At least a dozen police K9s and officers came to Fairfield on Wednesday to pay their respects to two of the city’s police dogs, who recently died. Both dogs were retired from service at the time of their death.
The honored dogs were Zeus, whose partner was Officer Rob Corner, and Ketcher, whose partner was Officer John Cresap.
Ketcher was born in 2003, having been imported from Slovakia. He began working with Cresap in 2004 and retired this past June, dying on Sept. 18. It was his passing that prompted the department to pay tribute to him and to another of its recently departed dogs, Zeus, said Chief Mike Dickey.
Zeus was imported from the Czech Republic after he was born in 1997. He began patrolling with Corner in 1999, serving for six years. He passed away in May 2007.
“It’s probably difficult for a non-police officer to understand the bond that goes between the dog handlers and the dogs, and by extension, the officers that work with these dogs on a daily basis. Officers depend on these dogs to be through the door first when there is a dangerous situation. There is that physical bond of love between the handlers, but it goes well beyond that for us in law enforcement … they are as much a part of our police department as any male or female officer,” Dickey said.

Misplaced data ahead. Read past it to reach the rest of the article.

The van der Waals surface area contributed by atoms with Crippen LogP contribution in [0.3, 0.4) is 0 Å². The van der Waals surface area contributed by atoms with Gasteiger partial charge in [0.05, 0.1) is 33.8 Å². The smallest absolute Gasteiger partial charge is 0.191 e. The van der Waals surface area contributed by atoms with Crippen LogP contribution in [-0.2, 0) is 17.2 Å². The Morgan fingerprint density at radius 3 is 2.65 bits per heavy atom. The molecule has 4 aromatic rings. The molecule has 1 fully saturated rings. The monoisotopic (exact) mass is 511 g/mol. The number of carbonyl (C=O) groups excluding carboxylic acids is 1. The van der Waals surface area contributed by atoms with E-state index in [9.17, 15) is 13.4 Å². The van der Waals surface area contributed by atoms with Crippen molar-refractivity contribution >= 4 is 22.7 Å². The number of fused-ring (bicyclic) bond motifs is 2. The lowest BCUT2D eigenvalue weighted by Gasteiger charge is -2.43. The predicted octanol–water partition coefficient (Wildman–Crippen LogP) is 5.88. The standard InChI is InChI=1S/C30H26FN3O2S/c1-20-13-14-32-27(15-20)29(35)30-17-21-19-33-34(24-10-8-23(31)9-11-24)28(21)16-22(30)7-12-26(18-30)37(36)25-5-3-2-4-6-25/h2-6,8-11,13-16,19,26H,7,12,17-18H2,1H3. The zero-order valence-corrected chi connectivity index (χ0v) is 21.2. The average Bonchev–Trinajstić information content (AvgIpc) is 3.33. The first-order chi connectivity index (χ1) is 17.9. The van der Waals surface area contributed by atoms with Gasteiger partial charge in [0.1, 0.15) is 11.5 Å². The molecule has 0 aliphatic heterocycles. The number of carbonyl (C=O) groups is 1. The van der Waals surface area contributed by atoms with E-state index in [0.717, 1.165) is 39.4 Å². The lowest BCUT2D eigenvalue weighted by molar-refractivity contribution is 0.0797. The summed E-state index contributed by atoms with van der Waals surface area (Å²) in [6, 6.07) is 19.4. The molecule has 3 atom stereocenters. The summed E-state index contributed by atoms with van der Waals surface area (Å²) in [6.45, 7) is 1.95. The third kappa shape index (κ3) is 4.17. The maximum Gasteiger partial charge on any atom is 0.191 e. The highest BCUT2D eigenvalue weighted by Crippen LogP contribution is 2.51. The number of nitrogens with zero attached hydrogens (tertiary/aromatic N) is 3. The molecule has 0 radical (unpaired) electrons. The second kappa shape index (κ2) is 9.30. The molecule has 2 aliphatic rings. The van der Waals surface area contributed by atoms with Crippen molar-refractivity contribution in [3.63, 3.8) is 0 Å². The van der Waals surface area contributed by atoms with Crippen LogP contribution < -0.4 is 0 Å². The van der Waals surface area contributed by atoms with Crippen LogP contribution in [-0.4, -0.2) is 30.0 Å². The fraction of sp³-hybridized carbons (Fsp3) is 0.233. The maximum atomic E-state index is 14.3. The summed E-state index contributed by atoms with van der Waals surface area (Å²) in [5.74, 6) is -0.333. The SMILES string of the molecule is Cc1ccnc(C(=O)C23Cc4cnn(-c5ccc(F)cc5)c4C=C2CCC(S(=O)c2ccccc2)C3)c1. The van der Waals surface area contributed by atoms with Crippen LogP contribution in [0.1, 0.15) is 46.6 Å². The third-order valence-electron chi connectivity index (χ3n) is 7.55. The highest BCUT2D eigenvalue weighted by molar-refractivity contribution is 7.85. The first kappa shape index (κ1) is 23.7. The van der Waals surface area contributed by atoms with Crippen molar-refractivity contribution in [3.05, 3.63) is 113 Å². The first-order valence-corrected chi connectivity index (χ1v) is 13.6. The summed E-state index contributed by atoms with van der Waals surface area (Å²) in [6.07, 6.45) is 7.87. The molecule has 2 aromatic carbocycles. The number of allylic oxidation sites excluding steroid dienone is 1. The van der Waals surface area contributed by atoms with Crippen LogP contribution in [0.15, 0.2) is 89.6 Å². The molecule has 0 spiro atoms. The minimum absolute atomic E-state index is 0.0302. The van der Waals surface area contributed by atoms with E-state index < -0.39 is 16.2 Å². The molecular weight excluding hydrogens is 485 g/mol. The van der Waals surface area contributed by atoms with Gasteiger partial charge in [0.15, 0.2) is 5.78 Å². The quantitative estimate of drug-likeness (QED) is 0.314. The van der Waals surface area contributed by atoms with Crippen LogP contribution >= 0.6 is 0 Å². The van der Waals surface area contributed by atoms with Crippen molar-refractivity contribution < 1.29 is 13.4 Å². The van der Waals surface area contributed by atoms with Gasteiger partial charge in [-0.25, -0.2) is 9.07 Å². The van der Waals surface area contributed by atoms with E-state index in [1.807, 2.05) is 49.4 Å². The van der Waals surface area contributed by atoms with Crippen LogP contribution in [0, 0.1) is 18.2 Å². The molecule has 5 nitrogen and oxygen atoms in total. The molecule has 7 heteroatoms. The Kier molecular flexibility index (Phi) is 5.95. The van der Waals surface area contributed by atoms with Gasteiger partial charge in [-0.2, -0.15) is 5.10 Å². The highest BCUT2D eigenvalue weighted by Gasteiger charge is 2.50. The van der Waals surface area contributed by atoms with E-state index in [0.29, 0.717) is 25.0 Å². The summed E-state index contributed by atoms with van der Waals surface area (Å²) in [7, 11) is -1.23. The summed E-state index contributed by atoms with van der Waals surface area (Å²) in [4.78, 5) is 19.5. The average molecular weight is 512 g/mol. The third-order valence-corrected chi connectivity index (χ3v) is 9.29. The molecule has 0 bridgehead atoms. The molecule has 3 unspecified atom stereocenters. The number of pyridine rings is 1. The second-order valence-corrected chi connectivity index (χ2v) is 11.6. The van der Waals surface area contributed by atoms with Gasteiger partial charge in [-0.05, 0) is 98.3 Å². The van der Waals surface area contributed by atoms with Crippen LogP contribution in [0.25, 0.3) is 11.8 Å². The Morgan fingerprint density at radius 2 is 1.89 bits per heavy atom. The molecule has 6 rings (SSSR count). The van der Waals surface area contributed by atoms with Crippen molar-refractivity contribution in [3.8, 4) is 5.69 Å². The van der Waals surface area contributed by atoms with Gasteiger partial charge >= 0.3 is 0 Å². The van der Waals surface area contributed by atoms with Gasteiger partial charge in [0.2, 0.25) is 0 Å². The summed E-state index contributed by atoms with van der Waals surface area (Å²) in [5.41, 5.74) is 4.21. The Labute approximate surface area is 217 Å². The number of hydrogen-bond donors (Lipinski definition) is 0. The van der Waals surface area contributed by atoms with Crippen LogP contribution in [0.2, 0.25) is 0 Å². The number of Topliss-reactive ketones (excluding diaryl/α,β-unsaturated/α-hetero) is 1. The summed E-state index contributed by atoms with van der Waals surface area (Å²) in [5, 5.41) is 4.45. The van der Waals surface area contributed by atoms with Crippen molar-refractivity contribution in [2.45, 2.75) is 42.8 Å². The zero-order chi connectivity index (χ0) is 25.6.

During their service together, Corner and Zeus made hundreds of arrests. One of these, in 2003, awarded them the “Patrol Catch of the Month” award by the United States Police K-9 Association. That success prompted the department to add a second K-9 team, Dickey said.
Corner, who attended with another retired police dog named Rex, said, “This is the best thing out there. There’s nothing better than running through the woods and feeling the line go limp in the middle of the night and hearing (a suspect) yell, ‘Get him off me!’ It’s the best sound in the world.”
Ketcher, so named because he was good at catching things, made more than 2,000 arrests with Cresap. One such seizure, made in cooperation with Springfield Twp. police, uncovered nine kilos of cocaine, said the chief.
“Ketcher was a very special partner. I was very privileged to be his handler. There will never be another dog like him,” Cresap said.
Both of the departed dogs received the distinction of a send-off over the Fairfield police radio, which is considered a high honor by officers.
“You may be gone but not forgotten. May you both rest in peace. We have the watch from here,” the dispatcher said.
Fairfield’s current K-9s are Canaan and Koda. Cresap handles Canaan and Officer John Vinskey handles Koda. Both have been with the department for less than a year, Dickey said.
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